The theory could pave the way towards the development of a truly conscious Artificial Intelligence, with robots that have a full capacity for thinking and evaluating their environment.

Early theories about the nature and origin of consciousness pointed to the supernatural, suggesting that humans (and probably other animals) possess an immaterial soul that gives them the ability to be conscious, to think and to choose (free will), something that inanimate objects completely lack.

Most scientists today, however, have discarded this explanation for a consciousness generated by the brain itself and its network of billions of nerve endings.

But McFadden goes a step further, and proposes a scientific theory focused on the difference between matter and energy, rather than between matter and soul.

His theory, in effect, is based on scientific facts: when neurons in the brain and nervous system are activated, they not only send the well-known electrical signals through nerve fibers (for example to activate a muscle), but they also send a pulse of electromagnetic energy to the surrounding tissue.

That energy is generally ignored, but it carries the same information as nerve “shots”, only in the form of an immaterial wave rather than a simple stream of atoms traveling through the nerves.

This electromagnetic field is well known by researchers around the world and is routinely detected with common brain scanning techniques, such as electroencephalography or magnetoencephalography. But until now it had been ruled out as irrelevant to brain function.

Instead, McFadden proposes that this information-rich brain electromagnetic field is, in fact, the seat of consciousness, from which free will arises and each and every one of the voluntary actions that we carry out in our lives.

The new theory also explains why, despite their immense complexity and lightning-fast operation, computers have so far not manifested the slightest hint of consciousness. However, according to the scientist, with adequate technical development, “conscious” robots capable of thinking for themselves could soon become a reality.

In McFadden’s own words, “how brain matter becomes conscious and manages to think is a mystery that has been tackled by philosophers, theologians, mystics and ordinary people for millennia.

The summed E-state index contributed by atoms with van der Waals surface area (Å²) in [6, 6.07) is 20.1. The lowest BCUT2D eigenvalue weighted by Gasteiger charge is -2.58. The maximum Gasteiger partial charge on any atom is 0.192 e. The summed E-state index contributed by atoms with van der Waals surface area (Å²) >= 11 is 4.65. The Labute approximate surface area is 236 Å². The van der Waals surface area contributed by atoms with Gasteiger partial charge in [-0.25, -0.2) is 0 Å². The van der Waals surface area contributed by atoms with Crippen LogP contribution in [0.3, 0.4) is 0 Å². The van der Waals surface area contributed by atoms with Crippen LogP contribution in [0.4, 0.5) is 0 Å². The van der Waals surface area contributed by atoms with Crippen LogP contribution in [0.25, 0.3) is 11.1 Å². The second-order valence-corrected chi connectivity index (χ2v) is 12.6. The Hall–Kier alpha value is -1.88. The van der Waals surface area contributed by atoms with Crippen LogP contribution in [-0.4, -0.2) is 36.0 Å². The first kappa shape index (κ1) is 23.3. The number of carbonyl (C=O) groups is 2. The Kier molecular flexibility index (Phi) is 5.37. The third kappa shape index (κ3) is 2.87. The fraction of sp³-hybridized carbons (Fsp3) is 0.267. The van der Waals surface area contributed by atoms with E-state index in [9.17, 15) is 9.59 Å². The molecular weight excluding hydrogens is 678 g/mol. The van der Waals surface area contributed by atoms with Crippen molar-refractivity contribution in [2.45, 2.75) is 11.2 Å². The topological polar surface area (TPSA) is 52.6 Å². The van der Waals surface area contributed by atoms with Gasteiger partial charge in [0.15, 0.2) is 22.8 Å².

I think that mystery has now been solved, and that consciousness is what the nerves experience as they connect to the brain’s self-generated electromagnetic field to give rise to what we call free will, as well as to our voluntary actions.

In this post we answered the question ‘’Does consciousness exist outside the brain?’’  We defined what consciousness is and discover the interaction of consciousness and the brain.

If you have any questions or comments please let us know!

References

Hameroff, S., & Penrose, R. (2014). Consciousness in the universe. Physics of Life Reviews, 11(1), 39–78. https://doi.org/10.1016/j.plrev.2013.08.002

‌Fischer, D. B., Boes, A. D., Demertzi, A., Evrard, H. C., Laureys, S., Edlow, B. L., … Geerling, J. C. (2016). A human brain network derived from coma-causing brainstem lesions. Neurology, 87(23), 2427–2434. https://doi.org/10.1212/wnl.0000000000003404

‌Harvard Study Decrypts the Ancient Mystery of Consciousness. (2016). Retrieved February 13, 2021, from Psychology Today website: https://www.psychologytoday.com/intl/blog/the-athletes-way/201611/harvard-study-decrypts-the-ancient-mystery-consciousness

‌McFadden, J. (2020). Integrating information in the brain’s EM field: the cemi field theory of consciousness. Neuroscience of Consciousness, 2020(1). https://doi.org/10.1093/nc/niaa016